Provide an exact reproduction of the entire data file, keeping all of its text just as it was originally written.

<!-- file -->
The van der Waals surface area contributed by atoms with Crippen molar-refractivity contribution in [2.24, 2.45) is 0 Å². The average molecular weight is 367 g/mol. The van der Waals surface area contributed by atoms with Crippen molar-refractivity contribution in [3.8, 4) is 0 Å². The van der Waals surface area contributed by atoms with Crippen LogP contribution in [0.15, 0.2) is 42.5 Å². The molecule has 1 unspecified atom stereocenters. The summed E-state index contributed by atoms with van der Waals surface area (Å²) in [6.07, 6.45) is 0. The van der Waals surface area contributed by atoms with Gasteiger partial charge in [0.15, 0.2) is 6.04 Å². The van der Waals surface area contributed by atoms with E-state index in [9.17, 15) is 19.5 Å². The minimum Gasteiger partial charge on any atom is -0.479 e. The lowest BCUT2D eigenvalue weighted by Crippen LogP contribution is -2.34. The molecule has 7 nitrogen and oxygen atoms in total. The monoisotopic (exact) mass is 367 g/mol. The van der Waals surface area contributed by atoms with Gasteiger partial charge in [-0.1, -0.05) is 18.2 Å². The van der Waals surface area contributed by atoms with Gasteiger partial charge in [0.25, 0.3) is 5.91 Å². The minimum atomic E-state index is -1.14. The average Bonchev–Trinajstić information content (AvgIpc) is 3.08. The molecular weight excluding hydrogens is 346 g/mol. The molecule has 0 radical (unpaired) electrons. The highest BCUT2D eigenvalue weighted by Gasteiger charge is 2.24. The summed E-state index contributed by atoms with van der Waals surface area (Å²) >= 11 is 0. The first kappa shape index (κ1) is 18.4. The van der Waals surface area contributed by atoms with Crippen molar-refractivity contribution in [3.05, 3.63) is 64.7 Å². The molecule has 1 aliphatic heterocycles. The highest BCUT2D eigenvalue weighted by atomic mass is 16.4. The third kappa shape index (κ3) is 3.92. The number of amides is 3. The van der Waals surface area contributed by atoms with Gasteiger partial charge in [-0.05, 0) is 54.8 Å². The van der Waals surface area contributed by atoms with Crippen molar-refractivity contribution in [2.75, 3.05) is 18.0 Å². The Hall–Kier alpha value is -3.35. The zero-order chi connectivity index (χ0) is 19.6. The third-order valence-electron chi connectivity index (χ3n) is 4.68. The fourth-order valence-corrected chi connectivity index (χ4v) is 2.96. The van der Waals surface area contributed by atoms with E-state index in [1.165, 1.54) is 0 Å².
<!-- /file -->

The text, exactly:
The van der Waals surface area contributed by atoms with Crippen molar-refractivity contribution in [2.24, 2.45) is 0 Å². The average molecular weight is 367 g/mol. The van der Waals surface area contributed by atoms with Crippen molar-refractivity contribution in [3.8, 4) is 0 Å². The van der Waals surface area contributed by atoms with Crippen LogP contribution in [0.15, 0.2) is 42.5 Å². The molecule has 1 unspecified atom stereocenters. The summed E-state index contributed by atoms with van der Waals surface area (Å²) in [6.07, 6.45) is 0. The van der Waals surface area contributed by atoms with Gasteiger partial charge in [0.15, 0.2) is 6.04 Å². The van der Waals surface area contributed by atoms with E-state index in [9.17, 15) is 19.5 Å². The minimum Gasteiger partial charge on any atom is -0.479 e. The lowest BCUT2D eigenvalue weighted by Crippen LogP contribution is -2.34. The molecule has 7 nitrogen and oxygen atoms in total. The monoisotopic (exact) mass is 367 g/mol. The van der Waals surface area contributed by atoms with Gasteiger partial charge in [-0.1, -0.05) is 18.2 Å². The van der Waals surface area contributed by atoms with Gasteiger partial charge in [0.25, 0.3) is 5.91 Å². The minimum atomic E-state index is -1.14. The average Bonchev–Trinajstić information content (AvgIpc) is 3.08. The molecular weight excluding hydrogens is 346 g/mol. The molecule has 0 radical (unpaired) electrons. The highest BCUT2D eigenvalue weighted by Gasteiger charge is 2.24. The summed E-state index contributed by atoms with van der Waals surface area (Å²) >= 11 is 0. The first kappa shape index (κ1) is 18.4. The van der Waals surface area contributed by atoms with Crippen molar-refractivity contribution in [3.05, 3.63) is 64.7 Å². The molecule has 1 aliphatic heterocycles. The highest BCUT2D eigenvalue weighted by atomic mass is 16.4. The third kappa shape index (κ3) is 3.92. The number of amides is 3. The van der Waals surface area contributed by atoms with Gasteiger partial charge in [-0.05, 0) is 54.8 Å². The van der Waals surface area contributed by atoms with Crippen molar-refractivity contribution in [2.75, 3.05) is 18.0 Å². The Hall–Kier alpha value is -3.35. The zero-order chi connectivity index (χ0) is 19.6. The third-order valence-electron chi connectivity index (χ3n) is 4.68. The fourth-order valence-corrected chi connectivity index (χ4v) is 2.96. The van der Waals surface area contributed by atoms with E-state index in [1.165, 1.54) is 0 Å².